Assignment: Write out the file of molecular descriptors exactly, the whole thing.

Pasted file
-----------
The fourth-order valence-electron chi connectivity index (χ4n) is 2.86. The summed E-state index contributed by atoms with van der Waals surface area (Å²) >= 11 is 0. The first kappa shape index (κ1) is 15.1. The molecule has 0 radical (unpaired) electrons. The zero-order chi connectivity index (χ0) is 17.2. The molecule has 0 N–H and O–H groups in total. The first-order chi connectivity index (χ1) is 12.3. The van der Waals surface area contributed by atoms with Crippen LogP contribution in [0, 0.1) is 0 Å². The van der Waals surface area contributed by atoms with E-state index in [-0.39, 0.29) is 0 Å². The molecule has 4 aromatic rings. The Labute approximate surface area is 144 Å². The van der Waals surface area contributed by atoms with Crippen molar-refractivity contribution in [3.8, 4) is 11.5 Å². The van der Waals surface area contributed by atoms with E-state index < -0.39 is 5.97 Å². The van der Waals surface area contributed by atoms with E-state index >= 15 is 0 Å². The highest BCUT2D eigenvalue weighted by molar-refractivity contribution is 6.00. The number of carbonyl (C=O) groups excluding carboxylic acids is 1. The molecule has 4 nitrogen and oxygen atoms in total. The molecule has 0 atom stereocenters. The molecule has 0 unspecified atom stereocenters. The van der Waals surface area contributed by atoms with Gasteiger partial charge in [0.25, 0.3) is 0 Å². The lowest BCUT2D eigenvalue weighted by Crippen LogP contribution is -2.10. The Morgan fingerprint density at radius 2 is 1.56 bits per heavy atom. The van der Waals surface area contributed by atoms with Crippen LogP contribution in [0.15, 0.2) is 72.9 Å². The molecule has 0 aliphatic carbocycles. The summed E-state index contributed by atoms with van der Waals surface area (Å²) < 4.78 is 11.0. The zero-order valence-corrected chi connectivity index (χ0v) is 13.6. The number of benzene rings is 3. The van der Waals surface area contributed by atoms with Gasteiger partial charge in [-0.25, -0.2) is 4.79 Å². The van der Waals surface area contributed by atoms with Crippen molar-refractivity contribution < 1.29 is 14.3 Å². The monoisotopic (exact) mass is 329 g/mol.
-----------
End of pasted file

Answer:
The fourth-order valence-electron chi connectivity index (χ4n) is 2.86. The summed E-state index contributed by atoms with van der Waals surface area (Å²) >= 11 is 0. The first kappa shape index (κ1) is 15.1. The molecule has 0 radical (unpaired) electrons. The zero-order chi connectivity index (χ0) is 17.2. The molecule has 0 N–H and O–H groups in total. The first-order chi connectivity index (χ1) is 12.3. The van der Waals surface area contributed by atoms with Crippen LogP contribution in [0, 0.1) is 0 Å². The van der Waals surface area contributed by atoms with E-state index in [-0.39, 0.29) is 0 Å². The molecule has 4 aromatic rings. The Labute approximate surface area is 144 Å². The van der Waals surface area contributed by atoms with Crippen molar-refractivity contribution in [3.8, 4) is 11.5 Å². The van der Waals surface area contributed by atoms with E-state index < -0.39 is 5.97 Å². The van der Waals surface area contributed by atoms with E-state index >= 15 is 0 Å². The highest BCUT2D eigenvalue weighted by molar-refractivity contribution is 6.00. The number of carbonyl (C=O) groups excluding carboxylic acids is 1. The molecule has 4 nitrogen and oxygen atoms in total. The molecule has 0 atom stereocenters. The molecule has 0 unspecified atom stereocenters. The van der Waals surface area contributed by atoms with Gasteiger partial charge in [0.25, 0.3) is 0 Å². The lowest BCUT2D eigenvalue weighted by Crippen LogP contribution is -2.10. The Morgan fingerprint density at radius 2 is 1.56 bits per heavy atom. The van der Waals surface area contributed by atoms with Crippen LogP contribution in [0.15, 0.2) is 72.9 Å². The molecule has 0 aliphatic carbocycles. The summed E-state index contributed by atoms with van der Waals surface area (Å²) < 4.78 is 11.0. The zero-order valence-corrected chi connectivity index (χ0v) is 13.6. The number of benzene rings is 3. The van der Waals surface area contributed by atoms with Gasteiger partial charge in [-0.25, -0.2) is 4.79 Å². The van der Waals surface area contributed by atoms with Crippen molar-refractivity contribution < 1.29 is 14.3 Å². The monoisotopic (exact) mass is 329 g/mol.